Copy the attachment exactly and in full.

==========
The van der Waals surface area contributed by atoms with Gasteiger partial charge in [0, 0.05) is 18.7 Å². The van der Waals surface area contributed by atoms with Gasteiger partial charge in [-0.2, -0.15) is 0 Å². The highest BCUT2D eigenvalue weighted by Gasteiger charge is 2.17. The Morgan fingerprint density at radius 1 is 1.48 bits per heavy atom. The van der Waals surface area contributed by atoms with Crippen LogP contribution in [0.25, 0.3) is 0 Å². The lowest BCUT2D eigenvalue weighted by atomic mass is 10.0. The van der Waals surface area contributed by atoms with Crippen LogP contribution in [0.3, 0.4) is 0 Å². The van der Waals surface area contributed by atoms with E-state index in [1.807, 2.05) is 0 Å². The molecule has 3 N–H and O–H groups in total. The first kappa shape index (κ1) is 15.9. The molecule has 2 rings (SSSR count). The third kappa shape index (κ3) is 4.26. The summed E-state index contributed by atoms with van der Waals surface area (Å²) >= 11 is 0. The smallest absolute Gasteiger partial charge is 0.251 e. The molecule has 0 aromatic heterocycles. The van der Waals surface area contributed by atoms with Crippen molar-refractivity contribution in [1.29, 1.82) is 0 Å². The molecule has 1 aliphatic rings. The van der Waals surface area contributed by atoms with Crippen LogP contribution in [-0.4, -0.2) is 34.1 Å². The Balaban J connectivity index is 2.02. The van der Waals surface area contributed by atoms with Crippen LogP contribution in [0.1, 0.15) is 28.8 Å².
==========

The van der Waals surface area contributed by atoms with Gasteiger partial charge in [0, 0.05) is 18.7 Å². The van der Waals surface area contributed by atoms with Gasteiger partial charge in [-0.2, -0.15) is 0 Å². The highest BCUT2D eigenvalue weighted by Gasteiger charge is 2.17. The Morgan fingerprint density at radius 1 is 1.48 bits per heavy atom. The van der Waals surface area contributed by atoms with Crippen LogP contribution in [0.25, 0.3) is 0 Å². The lowest BCUT2D eigenvalue weighted by atomic mass is 10.0. The van der Waals surface area contributed by atoms with Crippen LogP contribution in [0.3, 0.4) is 0 Å². The van der Waals surface area contributed by atoms with E-state index in [1.807, 2.05) is 0 Å². The molecule has 3 N–H and O–H groups in total. The first kappa shape index (κ1) is 15.9. The molecule has 2 rings (SSSR count). The third kappa shape index (κ3) is 4.26. The summed E-state index contributed by atoms with van der Waals surface area (Å²) >= 11 is 0. The smallest absolute Gasteiger partial charge is 0.251 e. The molecule has 0 aromatic heterocycles. The van der Waals surface area contributed by atoms with Crippen molar-refractivity contribution in [1.29, 1.82) is 0 Å². The molecule has 1 aliphatic rings. The van der Waals surface area contributed by atoms with Crippen LogP contribution in [-0.4, -0.2) is 34.1 Å². The Balaban J connectivity index is 2.02. The van der Waals surface area contributed by atoms with Crippen LogP contribution in [0.1, 0.15) is 28.8 Å².